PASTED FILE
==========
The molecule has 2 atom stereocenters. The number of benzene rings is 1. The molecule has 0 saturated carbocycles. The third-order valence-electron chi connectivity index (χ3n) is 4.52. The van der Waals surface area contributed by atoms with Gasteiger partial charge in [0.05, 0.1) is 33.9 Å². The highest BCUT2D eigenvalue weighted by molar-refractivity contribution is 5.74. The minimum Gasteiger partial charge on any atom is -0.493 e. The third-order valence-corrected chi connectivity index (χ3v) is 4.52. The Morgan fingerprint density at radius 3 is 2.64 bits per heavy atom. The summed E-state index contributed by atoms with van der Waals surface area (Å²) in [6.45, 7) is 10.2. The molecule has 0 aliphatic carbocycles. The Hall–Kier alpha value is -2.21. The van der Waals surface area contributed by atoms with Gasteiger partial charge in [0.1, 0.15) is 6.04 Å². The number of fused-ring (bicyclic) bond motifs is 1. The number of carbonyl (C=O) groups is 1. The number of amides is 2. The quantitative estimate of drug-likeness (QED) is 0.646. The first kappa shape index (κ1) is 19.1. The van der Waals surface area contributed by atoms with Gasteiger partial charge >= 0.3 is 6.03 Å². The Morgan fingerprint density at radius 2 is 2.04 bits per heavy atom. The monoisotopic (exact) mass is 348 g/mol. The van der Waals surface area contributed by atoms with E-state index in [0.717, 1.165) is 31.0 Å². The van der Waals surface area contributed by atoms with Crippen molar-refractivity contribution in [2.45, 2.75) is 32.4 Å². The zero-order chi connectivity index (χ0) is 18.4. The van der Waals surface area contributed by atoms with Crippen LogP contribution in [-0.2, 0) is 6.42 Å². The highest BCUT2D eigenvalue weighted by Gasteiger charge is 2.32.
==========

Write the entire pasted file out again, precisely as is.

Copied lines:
The molecule has 2 atom stereocenters. The number of benzene rings is 1. The molecule has 0 saturated carbocycles. The third-order valence-electron chi connectivity index (χ3n) is 4.52. The van der Waals surface area contributed by atoms with Gasteiger partial charge in [0.05, 0.1) is 33.9 Å². The highest BCUT2D eigenvalue weighted by molar-refractivity contribution is 5.74. The minimum Gasteiger partial charge on any atom is -0.493 e. The third-order valence-corrected chi connectivity index (χ3v) is 4.52. The Morgan fingerprint density at radius 3 is 2.64 bits per heavy atom. The summed E-state index contributed by atoms with van der Waals surface area (Å²) in [6.45, 7) is 10.2. The molecule has 0 aliphatic carbocycles. The Hall–Kier alpha value is -2.21. The van der Waals surface area contributed by atoms with Gasteiger partial charge in [0.1, 0.15) is 6.04 Å². The number of fused-ring (bicyclic) bond motifs is 1. The number of carbonyl (C=O) groups is 1. The number of amides is 2. The quantitative estimate of drug-likeness (QED) is 0.646. The first kappa shape index (κ1) is 19.1. The van der Waals surface area contributed by atoms with Gasteiger partial charge >= 0.3 is 6.03 Å². The Morgan fingerprint density at radius 2 is 2.04 bits per heavy atom. The monoisotopic (exact) mass is 348 g/mol. The van der Waals surface area contributed by atoms with E-state index in [0.717, 1.165) is 31.0 Å². The van der Waals surface area contributed by atoms with Crippen molar-refractivity contribution in [2.45, 2.75) is 32.4 Å². The zero-order chi connectivity index (χ0) is 18.4. The van der Waals surface area contributed by atoms with Crippen LogP contribution in [-0.2, 0) is 6.42 Å². The highest BCUT2D eigenvalue weighted by Gasteiger charge is 2.32.